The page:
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-   -   Fuji Track Elite (https://www.bikeforums.net/track-cycling-velodrome-racing-training-area/1011574-fuji-track-elite.html)

Lunchbox27 06-01-15 07:33 PM

Fuji Track Elite
 
Who has one and what's size are you running? I'm really digging this bike I'm stuck between the 58 and 61 cm and not sure which size I want 6'2" and I hear both sizes fit well

taras0000 06-02-15 05:38 AM

The size is going to be determined bu your torso length when choosing between the two. Have you tried plugging in your numbers here yet? Tiemeyer Cycles, Inc. :: Custom Bicycle Frame Builder It's a pretty good starting point.

A recent discussion on the FTE here http://www.bikeforums.net/track-cycl...2014-a-12.html. I believe the owner is about your size too.

alfa111 06-02-15 01:48 PM

I ride a fuji track elite and am coincidentally also 6'2". I'd go with the 61 and worst case scenario you'll be stretched out and closer to a horizontal torso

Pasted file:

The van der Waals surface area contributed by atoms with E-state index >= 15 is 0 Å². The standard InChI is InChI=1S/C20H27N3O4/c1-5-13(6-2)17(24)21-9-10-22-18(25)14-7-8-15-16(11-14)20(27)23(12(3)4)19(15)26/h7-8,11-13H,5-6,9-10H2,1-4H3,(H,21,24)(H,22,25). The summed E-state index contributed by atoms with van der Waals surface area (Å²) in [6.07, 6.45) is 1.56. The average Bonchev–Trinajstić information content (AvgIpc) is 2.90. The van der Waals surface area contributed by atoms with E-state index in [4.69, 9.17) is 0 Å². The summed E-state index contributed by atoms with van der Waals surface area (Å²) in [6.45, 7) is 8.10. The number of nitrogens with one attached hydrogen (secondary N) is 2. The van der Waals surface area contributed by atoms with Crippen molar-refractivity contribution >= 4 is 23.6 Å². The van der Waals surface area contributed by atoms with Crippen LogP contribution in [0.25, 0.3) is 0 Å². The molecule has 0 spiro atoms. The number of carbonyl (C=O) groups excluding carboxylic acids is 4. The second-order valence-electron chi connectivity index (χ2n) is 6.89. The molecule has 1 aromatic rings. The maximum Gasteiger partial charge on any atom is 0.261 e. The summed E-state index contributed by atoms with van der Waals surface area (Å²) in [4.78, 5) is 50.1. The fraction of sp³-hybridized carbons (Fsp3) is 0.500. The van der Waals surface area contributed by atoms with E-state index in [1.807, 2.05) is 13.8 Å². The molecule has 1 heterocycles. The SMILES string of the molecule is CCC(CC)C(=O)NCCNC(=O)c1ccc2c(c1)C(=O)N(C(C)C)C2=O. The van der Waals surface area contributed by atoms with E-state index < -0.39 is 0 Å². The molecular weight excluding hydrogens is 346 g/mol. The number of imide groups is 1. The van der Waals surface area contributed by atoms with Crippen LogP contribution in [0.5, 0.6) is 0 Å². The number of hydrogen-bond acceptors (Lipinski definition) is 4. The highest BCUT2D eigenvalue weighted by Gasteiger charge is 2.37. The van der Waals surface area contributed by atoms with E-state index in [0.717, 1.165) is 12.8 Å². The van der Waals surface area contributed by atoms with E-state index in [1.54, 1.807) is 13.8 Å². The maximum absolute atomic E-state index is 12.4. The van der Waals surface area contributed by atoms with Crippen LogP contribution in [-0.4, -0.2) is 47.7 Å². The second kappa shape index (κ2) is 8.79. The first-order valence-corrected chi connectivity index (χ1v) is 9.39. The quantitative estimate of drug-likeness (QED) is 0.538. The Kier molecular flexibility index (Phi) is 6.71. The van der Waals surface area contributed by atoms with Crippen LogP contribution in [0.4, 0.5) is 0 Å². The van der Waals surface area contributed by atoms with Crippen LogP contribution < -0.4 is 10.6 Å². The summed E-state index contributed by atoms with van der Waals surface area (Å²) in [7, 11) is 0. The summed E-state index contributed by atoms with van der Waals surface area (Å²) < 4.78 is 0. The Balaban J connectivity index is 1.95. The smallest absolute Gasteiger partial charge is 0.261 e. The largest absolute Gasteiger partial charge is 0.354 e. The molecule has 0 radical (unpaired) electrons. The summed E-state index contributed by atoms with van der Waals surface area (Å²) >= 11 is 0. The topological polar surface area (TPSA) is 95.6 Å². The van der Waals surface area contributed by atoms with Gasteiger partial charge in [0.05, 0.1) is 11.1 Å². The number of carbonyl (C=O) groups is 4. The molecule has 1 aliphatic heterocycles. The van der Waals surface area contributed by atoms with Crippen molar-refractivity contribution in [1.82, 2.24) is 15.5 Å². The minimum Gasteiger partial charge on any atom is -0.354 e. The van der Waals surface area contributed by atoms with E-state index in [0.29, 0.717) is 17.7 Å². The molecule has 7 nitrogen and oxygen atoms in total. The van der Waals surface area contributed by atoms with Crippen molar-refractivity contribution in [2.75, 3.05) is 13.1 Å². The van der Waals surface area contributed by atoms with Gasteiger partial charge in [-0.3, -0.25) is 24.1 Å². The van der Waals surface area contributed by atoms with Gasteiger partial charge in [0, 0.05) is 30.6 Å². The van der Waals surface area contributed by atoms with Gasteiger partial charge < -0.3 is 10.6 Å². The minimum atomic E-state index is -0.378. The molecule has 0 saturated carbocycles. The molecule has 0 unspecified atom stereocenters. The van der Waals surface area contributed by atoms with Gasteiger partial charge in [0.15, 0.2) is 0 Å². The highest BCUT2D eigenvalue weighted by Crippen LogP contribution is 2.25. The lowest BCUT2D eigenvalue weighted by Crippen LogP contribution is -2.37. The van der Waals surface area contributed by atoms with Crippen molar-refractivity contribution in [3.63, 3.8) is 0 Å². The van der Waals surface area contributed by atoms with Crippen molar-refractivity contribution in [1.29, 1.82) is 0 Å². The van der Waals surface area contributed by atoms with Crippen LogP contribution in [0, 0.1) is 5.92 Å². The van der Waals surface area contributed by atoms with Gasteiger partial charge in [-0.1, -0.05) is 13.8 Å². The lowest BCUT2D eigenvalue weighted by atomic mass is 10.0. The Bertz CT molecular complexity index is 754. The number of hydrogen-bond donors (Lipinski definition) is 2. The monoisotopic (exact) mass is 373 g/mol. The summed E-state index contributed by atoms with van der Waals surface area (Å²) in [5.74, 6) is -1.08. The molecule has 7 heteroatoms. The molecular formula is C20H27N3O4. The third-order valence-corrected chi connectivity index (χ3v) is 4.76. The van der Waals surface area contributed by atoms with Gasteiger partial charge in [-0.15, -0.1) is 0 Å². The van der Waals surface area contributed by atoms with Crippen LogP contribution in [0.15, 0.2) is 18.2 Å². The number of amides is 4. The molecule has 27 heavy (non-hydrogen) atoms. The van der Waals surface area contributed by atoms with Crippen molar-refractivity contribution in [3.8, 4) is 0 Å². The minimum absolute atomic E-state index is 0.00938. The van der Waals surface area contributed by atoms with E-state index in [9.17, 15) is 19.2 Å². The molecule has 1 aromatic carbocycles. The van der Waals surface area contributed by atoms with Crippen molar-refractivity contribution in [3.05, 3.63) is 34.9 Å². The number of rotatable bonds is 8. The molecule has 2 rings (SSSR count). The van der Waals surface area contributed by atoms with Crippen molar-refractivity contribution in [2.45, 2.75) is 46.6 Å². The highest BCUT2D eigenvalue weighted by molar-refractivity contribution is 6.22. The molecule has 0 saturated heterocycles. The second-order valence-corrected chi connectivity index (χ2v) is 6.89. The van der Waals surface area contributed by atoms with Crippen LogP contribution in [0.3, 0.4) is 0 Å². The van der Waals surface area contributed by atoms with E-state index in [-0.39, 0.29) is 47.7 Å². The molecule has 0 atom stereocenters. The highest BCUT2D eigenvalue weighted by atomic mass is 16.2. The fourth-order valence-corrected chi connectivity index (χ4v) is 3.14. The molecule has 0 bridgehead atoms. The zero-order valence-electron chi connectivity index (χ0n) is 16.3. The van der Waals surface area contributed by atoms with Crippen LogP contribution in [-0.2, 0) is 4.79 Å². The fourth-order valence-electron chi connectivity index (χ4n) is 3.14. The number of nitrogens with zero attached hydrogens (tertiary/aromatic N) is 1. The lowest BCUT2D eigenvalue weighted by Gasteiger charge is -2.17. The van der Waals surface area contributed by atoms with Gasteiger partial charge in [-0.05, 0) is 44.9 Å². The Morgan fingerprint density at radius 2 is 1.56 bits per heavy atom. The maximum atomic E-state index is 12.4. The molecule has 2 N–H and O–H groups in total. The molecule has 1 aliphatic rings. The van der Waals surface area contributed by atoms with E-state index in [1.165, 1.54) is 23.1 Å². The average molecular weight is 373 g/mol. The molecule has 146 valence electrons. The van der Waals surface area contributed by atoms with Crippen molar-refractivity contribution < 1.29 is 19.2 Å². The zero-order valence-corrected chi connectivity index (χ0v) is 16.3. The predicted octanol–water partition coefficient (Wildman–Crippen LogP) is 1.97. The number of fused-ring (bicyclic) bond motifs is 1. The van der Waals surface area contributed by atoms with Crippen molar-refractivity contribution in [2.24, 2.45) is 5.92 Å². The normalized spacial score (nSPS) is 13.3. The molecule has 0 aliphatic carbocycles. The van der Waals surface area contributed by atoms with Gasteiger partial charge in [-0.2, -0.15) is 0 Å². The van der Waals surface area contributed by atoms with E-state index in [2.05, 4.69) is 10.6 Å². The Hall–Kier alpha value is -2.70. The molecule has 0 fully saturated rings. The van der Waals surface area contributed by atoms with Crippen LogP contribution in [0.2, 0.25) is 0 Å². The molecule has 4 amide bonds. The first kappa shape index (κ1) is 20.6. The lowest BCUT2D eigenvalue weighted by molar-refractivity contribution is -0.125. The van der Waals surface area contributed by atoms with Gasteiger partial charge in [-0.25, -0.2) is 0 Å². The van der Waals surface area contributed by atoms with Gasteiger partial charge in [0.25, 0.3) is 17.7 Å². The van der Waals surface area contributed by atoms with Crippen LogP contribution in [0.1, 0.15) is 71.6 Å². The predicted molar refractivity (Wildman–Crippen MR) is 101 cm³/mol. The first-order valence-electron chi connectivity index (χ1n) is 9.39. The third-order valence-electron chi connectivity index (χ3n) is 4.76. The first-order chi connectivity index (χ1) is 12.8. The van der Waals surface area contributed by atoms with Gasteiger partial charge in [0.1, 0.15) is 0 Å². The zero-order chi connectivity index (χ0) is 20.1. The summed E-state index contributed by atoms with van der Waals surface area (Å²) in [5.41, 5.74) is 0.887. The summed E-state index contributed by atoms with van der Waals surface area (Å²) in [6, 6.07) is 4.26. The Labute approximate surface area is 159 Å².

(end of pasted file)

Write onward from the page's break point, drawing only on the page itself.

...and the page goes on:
aramis 06-02-15 03:01 PM

I've noticed that many track bikes fit smaller than their top tube seems to indicate. Like i usually ride 56 ett bikes on the road and do a similar
fit for road or track, but for a 56 track bike to fit I have to use lots of spacers and a long stem 130+. So if you can, compare the reach and stack to see what you would actually need, not just ett. Also what bars you plan on running can make a huge difference.

Lunchbox27 06-02-15 05:08 PM

What's your inaeam and what stem length are you rolling with

taras0000 06-02-15 09:39 PM


Originally Posted by Lunchbox27 (Post 17860223)
What's your inaeam and what stem length are you rolling with

Torso and arm length is more important to fit than inseam. Much more adjustability in a seat post than the TT/stem combo.

queerpunk 06-03-15 07:52 AM


Originally Posted by aramis (Post 17859874)
I've noticed that many track bikes fit smaller than their top tube seems to indicate.

A couple reasons for this: